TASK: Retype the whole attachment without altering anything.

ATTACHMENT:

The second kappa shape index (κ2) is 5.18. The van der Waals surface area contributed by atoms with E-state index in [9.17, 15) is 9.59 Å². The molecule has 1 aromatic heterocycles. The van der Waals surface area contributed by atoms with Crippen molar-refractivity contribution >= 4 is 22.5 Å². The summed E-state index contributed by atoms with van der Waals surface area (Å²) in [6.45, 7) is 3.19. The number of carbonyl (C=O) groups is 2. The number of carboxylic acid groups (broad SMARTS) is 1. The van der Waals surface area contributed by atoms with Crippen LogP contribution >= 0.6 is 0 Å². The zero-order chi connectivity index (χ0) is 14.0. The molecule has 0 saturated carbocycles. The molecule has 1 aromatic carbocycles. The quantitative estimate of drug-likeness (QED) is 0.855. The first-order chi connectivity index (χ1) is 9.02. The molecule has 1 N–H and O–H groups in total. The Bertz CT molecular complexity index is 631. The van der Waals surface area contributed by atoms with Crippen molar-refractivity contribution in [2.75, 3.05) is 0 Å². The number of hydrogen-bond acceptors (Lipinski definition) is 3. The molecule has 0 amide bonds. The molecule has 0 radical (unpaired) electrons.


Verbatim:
The second kappa shape index (κ2) is 5.18. The van der Waals surface area contributed by atoms with E-state index in [9.17, 15) is 9.59 Å². The molecule has 1 aromatic heterocycles. The van der Waals surface area contributed by atoms with Crippen molar-refractivity contribution >= 4 is 22.5 Å². The summed E-state index contributed by atoms with van der Waals surface area (Å²) in [6.45, 7) is 3.19. The number of carbonyl (C=O) groups is 2. The number of carboxylic acid groups (broad SMARTS) is 1. The van der Waals surface area contributed by atoms with Crippen LogP contribution >= 0.6 is 0 Å². The zero-order chi connectivity index (χ0) is 14.0. The molecule has 0 saturated carbocycles. The molecule has 1 aromatic carbocycles. The quantitative estimate of drug-likeness (QED) is 0.855. The first-order chi connectivity index (χ1) is 9.02. The molecule has 1 N–H and O–H groups in total. The Bertz CT molecular complexity index is 631. The van der Waals surface area contributed by atoms with Crippen molar-refractivity contribution in [2.75, 3.05) is 0 Å². The number of hydrogen-bond acceptors (Lipinski definition) is 3. The molecule has 0 amide bonds. The molecule has 0 radical (unpaired) electrons.